Posts Tagged ‘10000 Maniacs’

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Nonesuch Records announces the digital release of two Natalie Merchant albums, previously unavailable: “Butterfly”, a studio album featuring four new songs and six reinterpretations from her catalogue arranged for string quartet, and “Rarities”, a collection of 15 rare and previously unreleased tracks recorded between 1998 and 2017. For Rarities, Merchant curated a selection of unique home studio demos, album outtakes, live tracks, and collaborations with diverse artists like Billy Bragg, David Byrne, The Chieftains, Cowboy Junkies, and Amy Helm (complete track list below). Both albums were created for inclusion in The Natalie Merchant Collection released by Nonesuch in 2017, and previously only available as part of the deluxe ten-CD box set.

“Since 2010 I’ve performed mainly as soloist with string ensembles and chamber orchestras. I love the subtle emotional quality strings give to my songs and it’s such a pleasure to reinterpret them in this way. In 2015, we celebrated the twentieth anniversary of my first solo album, Tigerlily, with an album featuring string quartet versions of that material; with Butterfly, I was able to give ‘My Skin,’ ‘Frozen Charlotte,’ ‘Ophelia,’ and ‘The Worst Thing’ the same attention,” Merchant says.

“There are four songs on this album that I think represent some of the best writing of my career: the title track, ‘Butterfly,’ ‘She Devil,’ ‘Baby Mine,’ and ‘Andalucía’,” she continues. “Written over a period of twenty years, these songs represent such different phases of my life and career. What they all share is that none of them fit into previous albums or I was unable to capture a performance that did them justice. Listening to them today, I hear how they truly belong together.”

Merchant notes, “We have all found ourselves living through a very frightening period of history. Our rare and exceedingly beautiful planet is in peril and all the creatures (our species included) feel on the brink of chaos. In the face of crisis, we still search for meaning and reach out for beauty. I hope that Butterfly is received as my offering of beauty and meaning for these times and that it gives solace to anyone willing to listen.”

Merchant’s career began in 1981 when, as a college student, she joined the seminal alternative rock band 10,000 Maniacs. As lead vocalist, lyricist, and sometimes pianist, Merchant released six critically acclaimed studio albums with the band. She left the group in 1993, and in 1995 released her multi-platinum solo debut, Tigerlily, followed by the platinum Ophelia (1998) and Motherland (2001). In 2003 she independently released an album of traditional and contemporary folk music, The House Carpenter’s Daughter. In 2010, Merchant returned with a double album, Leave Your Sleep, her debut for Nonesuch Records. In 2014, Nonesuch released Natalie Merchant, her sixth solo album and first of entirely original songs in thirteen years. Nonesuch most recently released Paradise Is There: The New Tigerlily Recordings in 2015, and the Natalie Merchant Collection box set in 2017.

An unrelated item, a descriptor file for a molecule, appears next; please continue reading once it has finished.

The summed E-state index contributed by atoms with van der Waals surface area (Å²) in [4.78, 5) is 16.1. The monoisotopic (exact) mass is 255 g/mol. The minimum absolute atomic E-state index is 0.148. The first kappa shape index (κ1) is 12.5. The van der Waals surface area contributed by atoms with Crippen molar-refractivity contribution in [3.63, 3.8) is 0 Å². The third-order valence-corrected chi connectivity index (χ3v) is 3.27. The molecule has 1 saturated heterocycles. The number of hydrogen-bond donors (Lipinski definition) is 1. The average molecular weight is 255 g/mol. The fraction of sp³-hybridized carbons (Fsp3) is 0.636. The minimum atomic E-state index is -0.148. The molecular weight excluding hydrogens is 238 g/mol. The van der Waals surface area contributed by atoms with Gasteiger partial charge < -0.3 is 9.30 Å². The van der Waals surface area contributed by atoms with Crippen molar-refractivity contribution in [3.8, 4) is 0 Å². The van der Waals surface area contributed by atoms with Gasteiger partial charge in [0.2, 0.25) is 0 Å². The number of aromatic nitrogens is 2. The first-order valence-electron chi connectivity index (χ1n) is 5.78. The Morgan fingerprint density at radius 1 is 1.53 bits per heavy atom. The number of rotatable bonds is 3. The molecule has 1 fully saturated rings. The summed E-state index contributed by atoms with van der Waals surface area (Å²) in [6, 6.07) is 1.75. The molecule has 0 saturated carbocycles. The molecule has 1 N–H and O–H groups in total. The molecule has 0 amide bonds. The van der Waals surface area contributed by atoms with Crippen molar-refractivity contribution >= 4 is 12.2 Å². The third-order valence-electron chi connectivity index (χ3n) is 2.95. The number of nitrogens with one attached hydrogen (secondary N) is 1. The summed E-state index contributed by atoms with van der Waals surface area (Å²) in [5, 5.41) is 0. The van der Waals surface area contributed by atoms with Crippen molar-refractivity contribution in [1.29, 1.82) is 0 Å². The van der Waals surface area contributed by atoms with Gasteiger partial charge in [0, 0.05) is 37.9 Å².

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10,000 Maniacs ~ In My Tribe from 1987 produced by Peter Asher. It’s a worry that I still consider it to be quite a recent album.

In My Tribe was the second and best major-label album by this American folk rock group. The bell-like voice and song writing talents of Natalie Merchant were their main assets from 1982-93, after which she pursued a solo career. And even if there’s nothing quite as immediate as ”Back O’ The Moon” the highlight of their previous album, The Wishing Chair, this is a more mature, consistent set, overall. This album introduced a lot of people (including myself) to the wonderful talents of Natalie Merchant. “Like the weather”, “Gun shy”, “Campfire song” (with a guest appearance from REM’s Michael Stipe) and especially the piano ballad “Verdi cries” are still among the best songs she’s ever written.

Though much has been made of the fact that their accessible, mostly mid-tempo songs often dealt with serious themes (such as child abuse on the opening ”What’s The Matter Here”, they’re hardly the only pop act to do so before or since. Their real legacy probably lies in the undeniable hummability of tunes such as the aforementioned, ”Hey Jack Kerouac” and the catchy, stumbling rhythm and nursery rhyme simplicity of ”Like The Weather”.

”A Campfire Song” features an unmistakeable vocal cameo from celebrity fan Michael Stipe of REM, and the chamber-folk calm of the closing ”Verdi Cries” makes it clear Merchant herself was a fan of Kate Bush. Not everything else is essential or memorable, and it’s a shame Bucks ringing mandolin isn’t higher in the mix. The only song that hasn’t dated well is ”My Sister Rose”, which over-indulges the bands occasional penchant for Afro/Latin world music flavours and now sounds rather clunky and dated.

The choice of ”Peace Train” as the only cover must have seemed inspired at the time, but when its author Cat Stephens (a.k.a. Yusuf Islam) declared his support for Ayatollah Khomeini’s fatwa on Salman Rushdie, Merchant insisted it be withdrawn from the US version of the album.